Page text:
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Jules and Jim []

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Jules et Jim, François Truffaut’s third feature, is arguably his masterpiece. The film is based on a novel by Henri-Pierre Roché which drops us into a delicate love triangle that lasts for twenty-five years. A marriage, a child, romantic affairs and a World War (with the closest of friends on opposing sides) are seen through the lives of Jules, Jim and Catherine. Despite being a tragic piece, this 1962 film maintains a certain lightness and a sense of humor throughout many of its scenes. In addition, a beautiful score composed by Georges Delerue accompanies the equally impressive cinematography by Raoul Coutard.

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A Prophet []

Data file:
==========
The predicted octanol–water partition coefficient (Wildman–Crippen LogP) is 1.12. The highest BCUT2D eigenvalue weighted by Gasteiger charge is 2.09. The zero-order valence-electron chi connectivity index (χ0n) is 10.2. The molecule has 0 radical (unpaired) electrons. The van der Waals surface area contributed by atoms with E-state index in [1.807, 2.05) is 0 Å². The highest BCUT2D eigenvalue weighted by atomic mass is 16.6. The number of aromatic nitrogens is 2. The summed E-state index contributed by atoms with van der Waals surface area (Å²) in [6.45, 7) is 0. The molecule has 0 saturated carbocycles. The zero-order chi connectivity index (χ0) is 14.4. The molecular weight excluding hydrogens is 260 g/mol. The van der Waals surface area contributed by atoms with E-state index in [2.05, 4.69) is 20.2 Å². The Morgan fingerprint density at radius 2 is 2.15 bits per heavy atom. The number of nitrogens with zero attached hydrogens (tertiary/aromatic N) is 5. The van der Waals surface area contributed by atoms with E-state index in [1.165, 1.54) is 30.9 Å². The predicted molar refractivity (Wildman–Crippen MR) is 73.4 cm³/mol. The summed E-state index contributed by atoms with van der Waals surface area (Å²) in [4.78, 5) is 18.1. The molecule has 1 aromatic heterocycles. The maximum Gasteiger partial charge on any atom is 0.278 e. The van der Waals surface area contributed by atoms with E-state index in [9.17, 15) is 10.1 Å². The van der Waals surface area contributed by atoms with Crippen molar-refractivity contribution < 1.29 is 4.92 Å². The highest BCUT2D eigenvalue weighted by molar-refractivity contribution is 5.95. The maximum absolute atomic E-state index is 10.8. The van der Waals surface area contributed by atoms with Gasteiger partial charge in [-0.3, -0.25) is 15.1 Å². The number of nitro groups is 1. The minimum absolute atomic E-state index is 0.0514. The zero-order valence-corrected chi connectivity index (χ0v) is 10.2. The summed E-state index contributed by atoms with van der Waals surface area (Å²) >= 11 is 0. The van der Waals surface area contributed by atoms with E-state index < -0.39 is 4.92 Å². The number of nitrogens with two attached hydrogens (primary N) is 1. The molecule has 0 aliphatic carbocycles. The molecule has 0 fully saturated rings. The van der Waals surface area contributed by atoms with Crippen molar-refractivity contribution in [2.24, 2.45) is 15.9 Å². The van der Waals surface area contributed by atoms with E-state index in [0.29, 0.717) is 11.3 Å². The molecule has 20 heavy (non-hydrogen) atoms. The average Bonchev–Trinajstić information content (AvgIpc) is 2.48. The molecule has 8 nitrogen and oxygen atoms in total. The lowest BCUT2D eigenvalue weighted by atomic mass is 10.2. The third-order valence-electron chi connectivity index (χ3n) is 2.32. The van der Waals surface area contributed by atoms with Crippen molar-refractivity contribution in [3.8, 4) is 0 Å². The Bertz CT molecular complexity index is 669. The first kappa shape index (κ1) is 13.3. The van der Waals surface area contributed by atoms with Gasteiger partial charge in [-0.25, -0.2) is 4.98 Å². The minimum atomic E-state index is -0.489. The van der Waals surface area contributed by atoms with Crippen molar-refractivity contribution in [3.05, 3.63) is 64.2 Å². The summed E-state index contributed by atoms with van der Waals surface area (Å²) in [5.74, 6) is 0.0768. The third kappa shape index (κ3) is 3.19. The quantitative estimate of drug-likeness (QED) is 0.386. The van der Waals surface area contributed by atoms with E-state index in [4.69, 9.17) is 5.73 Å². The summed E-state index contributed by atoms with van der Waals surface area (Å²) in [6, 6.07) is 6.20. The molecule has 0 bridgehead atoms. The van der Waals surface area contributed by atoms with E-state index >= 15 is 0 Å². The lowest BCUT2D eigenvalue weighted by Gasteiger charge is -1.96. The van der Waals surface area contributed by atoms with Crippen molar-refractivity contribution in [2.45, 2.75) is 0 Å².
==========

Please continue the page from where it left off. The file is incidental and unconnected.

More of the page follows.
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A brutal, raw and riveting look at the progression and growth of a young convict in the harsh environment of a French prison. Nineteen year-old Franco-Arab Malik El Djebena is just beginning his six year prison sentence in Brécourt after a youth spent primarily in detention centers. As a new inmate without friends or enemies inside, he finds the prison divided between Corsicans and Muslims, with the Corsicans holding the balance of power because of influence with the prison guards. Tahar Rahim is excellent as El Djebena, and seems to transform physically as his character rises from isolation and illiteracy to become a key player within Brécourt and beyond its walls. Director Jacques Audiard builds tension masterfully throughout, drawing out scenes with excruciating anticipation before moments of shocking violence. Frequently compared with the Godfather, this French Language film received the 2009 London Film critics “Best Feature Film” Award and was nominated for a 2009 Oscar for Best Foreign language Film.